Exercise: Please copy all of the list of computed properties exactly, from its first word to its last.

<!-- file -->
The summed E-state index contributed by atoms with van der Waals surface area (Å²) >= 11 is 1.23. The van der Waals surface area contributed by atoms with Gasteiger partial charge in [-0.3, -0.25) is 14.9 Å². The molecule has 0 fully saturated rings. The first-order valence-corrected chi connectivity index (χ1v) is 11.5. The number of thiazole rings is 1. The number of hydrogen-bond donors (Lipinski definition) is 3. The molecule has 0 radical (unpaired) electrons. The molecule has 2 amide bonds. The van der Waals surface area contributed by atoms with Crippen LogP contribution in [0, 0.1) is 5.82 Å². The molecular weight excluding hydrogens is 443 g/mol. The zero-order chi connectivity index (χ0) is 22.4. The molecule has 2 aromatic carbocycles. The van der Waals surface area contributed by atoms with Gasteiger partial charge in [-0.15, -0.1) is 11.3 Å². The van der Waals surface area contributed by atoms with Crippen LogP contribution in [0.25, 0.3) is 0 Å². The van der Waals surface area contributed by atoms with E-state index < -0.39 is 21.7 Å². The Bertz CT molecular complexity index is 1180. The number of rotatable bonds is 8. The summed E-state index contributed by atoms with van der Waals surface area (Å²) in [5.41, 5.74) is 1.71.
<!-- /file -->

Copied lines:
The summed E-state index contributed by atoms with van der Waals surface area (Å²) >= 11 is 1.23. The van der Waals surface area contributed by atoms with Gasteiger partial charge in [-0.3, -0.25) is 14.9 Å². The molecule has 0 fully saturated rings. The first-order valence-corrected chi connectivity index (χ1v) is 11.5. The number of thiazole rings is 1. The number of hydrogen-bond donors (Lipinski definition) is 3. The molecule has 0 radical (unpaired) electrons. The molecule has 2 amide bonds. The van der Waals surface area contributed by atoms with Crippen LogP contribution in [0, 0.1) is 5.82 Å². The molecular weight excluding hydrogens is 443 g/mol. The zero-order chi connectivity index (χ0) is 22.4. The molecule has 2 aromatic carbocycles. The van der Waals surface area contributed by atoms with Gasteiger partial charge in [-0.15, -0.1) is 11.3 Å². The van der Waals surface area contributed by atoms with Crippen LogP contribution in [0.25, 0.3) is 0 Å². The van der Waals surface area contributed by atoms with E-state index < -0.39 is 21.7 Å². The Bertz CT molecular complexity index is 1180. The number of rotatable bonds is 8. The summed E-state index contributed by atoms with van der Waals surface area (Å²) in [5.41, 5.74) is 1.71.